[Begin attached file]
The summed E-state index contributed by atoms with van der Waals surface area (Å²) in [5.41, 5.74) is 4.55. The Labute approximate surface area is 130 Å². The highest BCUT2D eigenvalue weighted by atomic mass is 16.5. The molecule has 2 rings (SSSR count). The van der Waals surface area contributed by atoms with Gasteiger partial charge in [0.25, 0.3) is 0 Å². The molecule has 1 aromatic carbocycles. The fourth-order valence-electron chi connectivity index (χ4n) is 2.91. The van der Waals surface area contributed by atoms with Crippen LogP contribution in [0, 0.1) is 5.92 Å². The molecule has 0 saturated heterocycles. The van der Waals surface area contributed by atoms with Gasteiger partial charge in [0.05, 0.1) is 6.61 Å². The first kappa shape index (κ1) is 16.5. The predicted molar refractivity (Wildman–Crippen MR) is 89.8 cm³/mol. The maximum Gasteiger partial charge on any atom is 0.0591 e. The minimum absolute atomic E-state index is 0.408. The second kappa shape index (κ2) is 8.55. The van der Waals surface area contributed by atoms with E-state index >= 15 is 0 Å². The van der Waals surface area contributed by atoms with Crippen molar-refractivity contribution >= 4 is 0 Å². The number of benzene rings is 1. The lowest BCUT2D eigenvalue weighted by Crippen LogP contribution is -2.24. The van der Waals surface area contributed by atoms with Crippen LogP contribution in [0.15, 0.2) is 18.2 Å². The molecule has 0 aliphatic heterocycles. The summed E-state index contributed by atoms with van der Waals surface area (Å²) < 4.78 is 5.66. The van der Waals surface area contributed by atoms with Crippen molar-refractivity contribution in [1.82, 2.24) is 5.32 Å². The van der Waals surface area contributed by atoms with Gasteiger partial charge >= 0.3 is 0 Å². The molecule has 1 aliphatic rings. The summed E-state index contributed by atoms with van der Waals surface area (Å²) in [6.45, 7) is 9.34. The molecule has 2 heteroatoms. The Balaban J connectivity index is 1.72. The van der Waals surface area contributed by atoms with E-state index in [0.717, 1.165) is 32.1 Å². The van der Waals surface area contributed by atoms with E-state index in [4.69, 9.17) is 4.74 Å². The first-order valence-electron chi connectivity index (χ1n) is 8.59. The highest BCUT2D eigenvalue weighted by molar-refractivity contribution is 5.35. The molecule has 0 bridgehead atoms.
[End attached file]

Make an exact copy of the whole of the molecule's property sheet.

The summed E-state index contributed by atoms with van der Waals surface area (Å²) in [5.41, 5.74) is 4.55. The Labute approximate surface area is 130 Å². The highest BCUT2D eigenvalue weighted by atomic mass is 16.5. The molecule has 2 rings (SSSR count). The van der Waals surface area contributed by atoms with Gasteiger partial charge in [0.25, 0.3) is 0 Å². The molecule has 1 aromatic carbocycles. The fourth-order valence-electron chi connectivity index (χ4n) is 2.91. The van der Waals surface area contributed by atoms with Crippen LogP contribution in [0, 0.1) is 5.92 Å². The molecule has 0 saturated heterocycles. The van der Waals surface area contributed by atoms with Gasteiger partial charge in [0.05, 0.1) is 6.61 Å². The first kappa shape index (κ1) is 16.5. The predicted molar refractivity (Wildman–Crippen MR) is 89.8 cm³/mol. The maximum Gasteiger partial charge on any atom is 0.0591 e. The minimum absolute atomic E-state index is 0.408. The second kappa shape index (κ2) is 8.55. The van der Waals surface area contributed by atoms with E-state index >= 15 is 0 Å². The van der Waals surface area contributed by atoms with Crippen molar-refractivity contribution >= 4 is 0 Å². The number of benzene rings is 1. The lowest BCUT2D eigenvalue weighted by Crippen LogP contribution is -2.24. The van der Waals surface area contributed by atoms with Crippen LogP contribution in [0.15, 0.2) is 18.2 Å². The molecule has 0 aliphatic heterocycles. The summed E-state index contributed by atoms with van der Waals surface area (Å²) < 4.78 is 5.66. The van der Waals surface area contributed by atoms with Crippen molar-refractivity contribution in [1.82, 2.24) is 5.32 Å². The van der Waals surface area contributed by atoms with Gasteiger partial charge >= 0.3 is 0 Å². The molecule has 1 aliphatic rings. The summed E-state index contributed by atoms with van der Waals surface area (Å²) in [6.45, 7) is 9.34. The molecule has 2 heteroatoms. The Balaban J connectivity index is 1.72. The van der Waals surface area contributed by atoms with E-state index in [0.717, 1.165) is 32.1 Å². The van der Waals surface area contributed by atoms with E-state index in [4.69, 9.17) is 4.74 Å². The first-order valence-electron chi connectivity index (χ1n) is 8.59. The highest BCUT2D eigenvalue weighted by molar-refractivity contribution is 5.35. The molecule has 0 bridgehead atoms.